Let's ignore the fact that objective statements are unnecessary and dated. After all, a well-written one won't do you any harm. However, an objective statement that is strangely worded, pompous, or seemingly unrelated to the job for which you are applying is going to induce snickers, not gasps of awe. If you insist on including an objective statement, steer clear of the following mistakes:
* Stating that your objective is to be a singer when you are applying for a job in customer service
* Using words such as triumph or dominate
* Stating that you are going to lead the organization if you are an entry-level candidate
* Sports references
6. Inappropriate Links
If you want to impress the person reading your resume, you should definitely include links to your blog, web page, and social media accounts. However, this is true only if these are directly related to your profession. Unfortunately in this new age of oversharing, there is a new trend of job candidates including links to websites and social media accounts that are completely personal and not in any way career related. A final note, if you have a resume that you have not updated in a while, please take the time to verify that any links you have included still work and that they lead where you intend them to lead.
7. Exaggerated Job Descriptions and Titles
The fact that people do this is appalling. It's as if they believe that the people reading their resumes are incapable of picking up a telephone or sending an email to verify information, and completely lacking in common sense. Remember, there is nothing embarrassing about working as a clerk in a grocery store while you were in college. There are however, many embarrassing things about claiming to have been the grocery department manager.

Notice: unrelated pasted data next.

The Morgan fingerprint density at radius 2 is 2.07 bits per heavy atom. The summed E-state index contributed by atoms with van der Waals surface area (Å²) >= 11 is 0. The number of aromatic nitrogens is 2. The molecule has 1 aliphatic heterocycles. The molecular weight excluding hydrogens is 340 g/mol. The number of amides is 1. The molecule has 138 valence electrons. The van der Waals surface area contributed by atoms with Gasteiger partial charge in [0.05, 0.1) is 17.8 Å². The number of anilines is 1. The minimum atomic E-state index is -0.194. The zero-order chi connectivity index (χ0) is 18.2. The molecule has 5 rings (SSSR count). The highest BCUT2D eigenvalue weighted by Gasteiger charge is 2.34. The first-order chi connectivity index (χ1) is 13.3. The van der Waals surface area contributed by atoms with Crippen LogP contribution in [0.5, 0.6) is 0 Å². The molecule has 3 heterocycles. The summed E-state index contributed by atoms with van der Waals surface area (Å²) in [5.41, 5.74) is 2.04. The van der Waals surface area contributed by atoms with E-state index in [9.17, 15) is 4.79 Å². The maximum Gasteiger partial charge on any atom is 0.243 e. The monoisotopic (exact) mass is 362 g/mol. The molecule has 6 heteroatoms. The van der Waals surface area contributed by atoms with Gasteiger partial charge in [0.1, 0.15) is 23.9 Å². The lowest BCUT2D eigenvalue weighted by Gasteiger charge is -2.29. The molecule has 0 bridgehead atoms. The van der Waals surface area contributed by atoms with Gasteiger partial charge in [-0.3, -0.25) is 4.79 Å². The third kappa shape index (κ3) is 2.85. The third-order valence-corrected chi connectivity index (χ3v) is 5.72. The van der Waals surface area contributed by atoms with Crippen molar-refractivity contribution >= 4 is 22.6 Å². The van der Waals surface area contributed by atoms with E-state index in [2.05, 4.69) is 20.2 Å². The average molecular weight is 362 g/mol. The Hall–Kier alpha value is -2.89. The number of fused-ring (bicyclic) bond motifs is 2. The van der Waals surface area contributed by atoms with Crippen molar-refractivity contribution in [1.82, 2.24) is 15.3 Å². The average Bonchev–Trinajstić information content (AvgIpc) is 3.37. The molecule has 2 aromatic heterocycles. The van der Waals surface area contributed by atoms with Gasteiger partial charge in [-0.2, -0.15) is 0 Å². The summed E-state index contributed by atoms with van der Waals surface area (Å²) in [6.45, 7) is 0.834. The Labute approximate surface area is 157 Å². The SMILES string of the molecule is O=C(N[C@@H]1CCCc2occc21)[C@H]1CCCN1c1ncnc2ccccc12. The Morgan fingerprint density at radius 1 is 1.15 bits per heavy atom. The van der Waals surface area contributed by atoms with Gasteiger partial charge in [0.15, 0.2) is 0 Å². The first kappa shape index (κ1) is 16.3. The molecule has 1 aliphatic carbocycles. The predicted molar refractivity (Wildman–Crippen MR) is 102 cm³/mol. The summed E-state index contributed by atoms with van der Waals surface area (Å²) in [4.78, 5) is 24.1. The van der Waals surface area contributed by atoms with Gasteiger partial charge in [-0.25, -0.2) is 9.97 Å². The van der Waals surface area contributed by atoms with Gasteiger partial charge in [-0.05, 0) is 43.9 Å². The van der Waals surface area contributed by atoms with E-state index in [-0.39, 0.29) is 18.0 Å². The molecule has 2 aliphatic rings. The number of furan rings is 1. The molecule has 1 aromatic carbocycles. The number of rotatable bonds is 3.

8. Including Uncomfortable Personal Information
Human resources staff and other hiring authorities are always appalled when they receive resumes containing personal information. Personal stats such as your marital status, height, weight, disabilities, or medical conditions do not belong on your resume.
9. Making Up Work and Educational Experience
Here are some things job seekers have tried and failed to claim on their resumes:
* Claiming to have been a top executive at a company that never existed.
* Claiming to have a degree from a college that had closed down two decades before
* A 22 year old insisting he had a decade of experience in manufacturing
10. Resume Malapropisms
Using big words can show intelligence and a wide ranging vocabulary. It can also make you look foolish. Here are a few examples.
* Finding solutations to big problems
* Manged a staff of 20
* Consistently got results in spite of working an erotic schedule
Eventually, it’s better to do fundamental research and write really worthy resume. All in all, you have to be ready for the interview where a lot of options where you can disgrace as well. So, it's better to prepare speech in advance. Good luck.
Author: John Unger. I'm a writer, journalist and traveler. I live across the pond, in Manchester. I’m looking for personal development and my profession gives me that. I write about things that matters for me and for a wide range of readers. I have my own blog at Assignment Mountain. You can follow me in Twitter,Facebook or Google+